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'143A.--(1) In making a charges scheme under section 143 above, a relevant undertaker shall have regard to any guidance issued by the Secretary of State in relation to the matters listed in subsection (2) below.
(2) For the purposes of subsection (1) above, the Secretary of State may issue guidance relating to the following--
(a) the factors to be taken into account in relation to the fixing, calculating and imposing of charges;
(b) the making available to consumers of alternative bases of charging; and
(c) the taking into account of the problems faced by the aged, ill and disabled.
(3) The Secretary of State shall arrange for any guidance given by him under subsection (2) above to be published in such a manner as he considers appropriate.'.

Mr. Deputy Speaker: With this, it will be convenient to discuss amendment No. 29, in page 3, leave out lines 41 to 47 and insert--

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'(a) prescribe in relation to any premises charged by reference to the volume of water supplied the classes of person for whom special provision is to be made by reference either to the financial circumstances of the consumer and the number of the consumer's dependent children or any person who has their home in such premises and who has a medical condition which requires the consumption of a volume of water in excess of a normal household level;'.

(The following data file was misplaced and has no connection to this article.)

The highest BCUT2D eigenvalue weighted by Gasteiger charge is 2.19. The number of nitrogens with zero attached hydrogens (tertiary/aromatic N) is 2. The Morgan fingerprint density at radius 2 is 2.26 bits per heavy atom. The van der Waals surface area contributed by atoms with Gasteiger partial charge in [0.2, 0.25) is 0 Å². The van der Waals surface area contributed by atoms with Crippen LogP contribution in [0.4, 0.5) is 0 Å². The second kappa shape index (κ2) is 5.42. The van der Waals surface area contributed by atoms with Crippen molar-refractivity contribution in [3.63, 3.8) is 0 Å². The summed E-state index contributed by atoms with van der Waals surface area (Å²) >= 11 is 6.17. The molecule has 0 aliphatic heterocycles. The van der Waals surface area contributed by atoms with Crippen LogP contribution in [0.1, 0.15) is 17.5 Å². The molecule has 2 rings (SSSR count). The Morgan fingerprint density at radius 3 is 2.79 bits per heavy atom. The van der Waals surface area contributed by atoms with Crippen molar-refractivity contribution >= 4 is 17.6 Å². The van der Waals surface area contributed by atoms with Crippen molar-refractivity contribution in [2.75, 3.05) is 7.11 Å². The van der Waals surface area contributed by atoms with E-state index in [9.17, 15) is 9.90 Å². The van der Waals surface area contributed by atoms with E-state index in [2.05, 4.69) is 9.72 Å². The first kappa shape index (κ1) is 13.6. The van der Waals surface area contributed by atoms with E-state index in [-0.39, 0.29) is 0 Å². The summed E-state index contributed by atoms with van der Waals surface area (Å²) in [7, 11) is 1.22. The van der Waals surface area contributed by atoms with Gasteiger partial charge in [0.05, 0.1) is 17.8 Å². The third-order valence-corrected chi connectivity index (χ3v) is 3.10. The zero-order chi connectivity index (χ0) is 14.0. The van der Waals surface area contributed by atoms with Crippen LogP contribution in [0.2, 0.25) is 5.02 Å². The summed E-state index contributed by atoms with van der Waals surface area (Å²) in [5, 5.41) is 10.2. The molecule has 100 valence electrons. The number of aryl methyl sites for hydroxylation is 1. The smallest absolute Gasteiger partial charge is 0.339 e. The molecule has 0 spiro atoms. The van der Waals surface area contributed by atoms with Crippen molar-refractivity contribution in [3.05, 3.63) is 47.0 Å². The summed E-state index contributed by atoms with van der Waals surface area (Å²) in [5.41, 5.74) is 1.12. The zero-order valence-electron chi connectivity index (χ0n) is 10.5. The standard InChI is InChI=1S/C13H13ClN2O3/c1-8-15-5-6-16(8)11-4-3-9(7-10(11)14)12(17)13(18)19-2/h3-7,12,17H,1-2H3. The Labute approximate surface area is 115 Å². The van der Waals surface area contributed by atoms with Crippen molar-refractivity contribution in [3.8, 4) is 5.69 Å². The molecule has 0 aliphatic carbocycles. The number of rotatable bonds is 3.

Mrs. Spelman: In Committee, more of the Government's thinking on the regulation of the water industry came to light. We were disquieted by the Government giving themselves enhanced powers. The force of the amendments is directed at what we see as a retrograde step in restoring more centralised control to a previously deregulated industry.

I stress that the amendments are in no way intended to lessen a proper degree of protection for vulnerable groups in society. The Government have said that special protection should be available for customers with a metered supply who, regrettably, suffer from certain medical conditions that require a high consumption of water--some of which are quite common, such as incontinence--and for large families on low incomes who, as any mother knows well, have a water consumption just short of that of a small Chinese laundry.